• BinaryPulsar
    BinaryPulsar Posts: 8,927 Member
    I just want to say that I do think sometimes people may "come down a little more harsh" on relationships in which the couple is thinking about marriage, but not married yet, just because of the rates of unhappy marriages and divorce.
  • jlgemma
    jlgemma Posts: 23 Member
    It seems to be mostly women responding on this thread. I'm a woman too, but I've always been fascinated by this issue.

    Try doing a google search for 'wife gaining weight' to start out. I think the book 'his needs her needs' is another great read.

    To put it bluntly men want a hot wife. What that means is different to every man. For plenty of men that means they want a thin wife. There are also plenty of men our there that are attracted that a heavier weight.

    Love is all well and good, but love in a marriage is not like love for your children. It is not unconditional. A loss of attraction is a good reason to end a marriage. I went through this a few years ago, and yes it was heartrending. My husband was still attracted to me, but not the way he was before. He also wouldn't be as attracted to me if I went around in ratty sweatpants with my hair a mess all day. When his friends come over he wants me dressed nicely.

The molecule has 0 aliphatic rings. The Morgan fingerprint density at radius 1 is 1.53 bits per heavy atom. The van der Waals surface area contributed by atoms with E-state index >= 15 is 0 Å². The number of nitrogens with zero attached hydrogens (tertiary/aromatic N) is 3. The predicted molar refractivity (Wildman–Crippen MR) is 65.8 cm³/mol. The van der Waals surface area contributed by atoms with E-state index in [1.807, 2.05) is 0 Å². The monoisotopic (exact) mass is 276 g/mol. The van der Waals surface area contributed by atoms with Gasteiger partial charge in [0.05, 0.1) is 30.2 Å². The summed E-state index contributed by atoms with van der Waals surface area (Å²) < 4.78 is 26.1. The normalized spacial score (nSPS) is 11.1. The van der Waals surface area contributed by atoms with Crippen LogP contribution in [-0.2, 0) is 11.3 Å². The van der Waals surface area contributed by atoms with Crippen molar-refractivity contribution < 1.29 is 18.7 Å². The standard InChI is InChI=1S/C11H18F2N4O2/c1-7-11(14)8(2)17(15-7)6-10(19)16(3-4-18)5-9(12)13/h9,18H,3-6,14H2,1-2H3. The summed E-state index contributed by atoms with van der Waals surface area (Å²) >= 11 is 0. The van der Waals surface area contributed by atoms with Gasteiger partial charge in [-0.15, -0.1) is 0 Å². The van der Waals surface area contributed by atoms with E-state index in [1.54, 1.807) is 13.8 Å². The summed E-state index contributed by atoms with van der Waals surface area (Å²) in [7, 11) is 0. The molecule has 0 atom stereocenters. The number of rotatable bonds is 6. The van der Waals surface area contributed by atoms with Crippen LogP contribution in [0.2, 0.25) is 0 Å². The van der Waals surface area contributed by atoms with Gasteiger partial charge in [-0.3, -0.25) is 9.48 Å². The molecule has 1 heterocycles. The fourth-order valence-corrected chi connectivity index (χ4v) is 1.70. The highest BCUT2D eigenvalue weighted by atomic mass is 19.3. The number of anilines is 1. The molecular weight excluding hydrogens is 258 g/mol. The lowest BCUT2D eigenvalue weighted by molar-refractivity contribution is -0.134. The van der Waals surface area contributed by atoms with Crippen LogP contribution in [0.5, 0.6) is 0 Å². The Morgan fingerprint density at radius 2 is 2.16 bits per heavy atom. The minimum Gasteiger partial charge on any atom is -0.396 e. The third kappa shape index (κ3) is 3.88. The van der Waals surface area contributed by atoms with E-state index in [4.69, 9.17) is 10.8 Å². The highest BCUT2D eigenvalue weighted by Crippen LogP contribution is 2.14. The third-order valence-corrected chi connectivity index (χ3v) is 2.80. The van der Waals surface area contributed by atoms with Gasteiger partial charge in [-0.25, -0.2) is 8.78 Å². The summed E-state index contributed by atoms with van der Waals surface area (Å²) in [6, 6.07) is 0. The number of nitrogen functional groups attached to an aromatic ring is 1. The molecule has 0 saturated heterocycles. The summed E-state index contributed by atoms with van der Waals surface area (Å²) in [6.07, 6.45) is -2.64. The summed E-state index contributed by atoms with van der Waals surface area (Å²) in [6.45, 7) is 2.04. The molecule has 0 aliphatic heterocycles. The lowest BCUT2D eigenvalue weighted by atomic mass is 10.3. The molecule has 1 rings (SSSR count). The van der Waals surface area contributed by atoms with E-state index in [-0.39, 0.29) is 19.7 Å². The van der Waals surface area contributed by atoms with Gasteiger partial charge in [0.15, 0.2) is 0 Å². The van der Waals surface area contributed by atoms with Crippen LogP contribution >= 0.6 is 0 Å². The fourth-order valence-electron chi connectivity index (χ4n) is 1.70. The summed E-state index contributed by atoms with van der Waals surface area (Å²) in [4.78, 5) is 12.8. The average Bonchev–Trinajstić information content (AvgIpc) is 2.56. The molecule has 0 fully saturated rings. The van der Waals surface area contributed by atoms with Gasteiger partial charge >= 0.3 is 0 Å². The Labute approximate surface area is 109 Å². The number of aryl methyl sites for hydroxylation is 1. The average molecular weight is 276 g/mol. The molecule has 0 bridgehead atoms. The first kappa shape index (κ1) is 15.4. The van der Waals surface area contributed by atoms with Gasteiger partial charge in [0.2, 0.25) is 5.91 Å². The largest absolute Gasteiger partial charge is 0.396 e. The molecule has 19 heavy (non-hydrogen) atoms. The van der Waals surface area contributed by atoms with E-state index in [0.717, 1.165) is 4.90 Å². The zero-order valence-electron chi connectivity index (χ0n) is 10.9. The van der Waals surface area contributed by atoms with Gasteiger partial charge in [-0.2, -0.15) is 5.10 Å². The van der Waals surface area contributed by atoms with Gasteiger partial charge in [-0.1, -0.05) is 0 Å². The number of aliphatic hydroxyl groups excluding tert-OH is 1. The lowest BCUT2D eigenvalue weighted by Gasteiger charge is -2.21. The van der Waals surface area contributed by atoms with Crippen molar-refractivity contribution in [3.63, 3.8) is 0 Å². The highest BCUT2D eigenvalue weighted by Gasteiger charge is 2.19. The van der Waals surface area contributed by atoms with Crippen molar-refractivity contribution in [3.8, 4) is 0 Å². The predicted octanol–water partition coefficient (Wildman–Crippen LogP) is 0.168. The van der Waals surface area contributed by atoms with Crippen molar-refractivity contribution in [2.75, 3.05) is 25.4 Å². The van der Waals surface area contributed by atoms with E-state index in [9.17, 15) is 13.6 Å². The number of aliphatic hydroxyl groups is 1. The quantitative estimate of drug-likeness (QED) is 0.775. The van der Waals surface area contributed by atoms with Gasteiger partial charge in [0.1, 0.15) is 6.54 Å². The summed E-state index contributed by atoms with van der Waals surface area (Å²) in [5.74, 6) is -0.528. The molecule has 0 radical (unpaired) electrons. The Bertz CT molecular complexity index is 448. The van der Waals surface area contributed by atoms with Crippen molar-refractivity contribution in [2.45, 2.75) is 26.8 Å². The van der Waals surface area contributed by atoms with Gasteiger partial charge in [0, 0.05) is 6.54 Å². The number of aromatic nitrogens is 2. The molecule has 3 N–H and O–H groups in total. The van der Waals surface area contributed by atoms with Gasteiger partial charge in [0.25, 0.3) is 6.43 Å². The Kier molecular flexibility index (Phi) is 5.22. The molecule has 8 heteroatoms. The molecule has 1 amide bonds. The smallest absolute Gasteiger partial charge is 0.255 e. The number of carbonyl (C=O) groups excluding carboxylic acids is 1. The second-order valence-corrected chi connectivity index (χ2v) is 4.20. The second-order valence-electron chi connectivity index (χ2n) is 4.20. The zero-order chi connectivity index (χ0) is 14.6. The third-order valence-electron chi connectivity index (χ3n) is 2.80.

For women saying "will he love you during/after pregnancy" this is nonsense. Pregnancy does not "ruin" your body, and gaining 30lbs while pregnant is and looks very different than gaining 30lbs while not pregnant. My husband thinks 30lb+ pregnant lady me is still hot, and I think most men do.

    Duh, you'll have some stretch marks, and I'm quite proud of my mine. Of course my belly is bigger since having our first child, and will probably be bigger after I deliver our second. I wanted to lose 20lbs before my pregnancy so I would be back at our 'first date weight', but that didn't happen. I have a bit more weight around my hips/butt/thighs, but I have always been pear shaped and this is more due to the extra 20lbs I'm packing than pregnancy. And to blame everything on pregnancy is ridiculous. I gained 10-15lb AFTER I lost the baby weight due to my own lifestyle choices.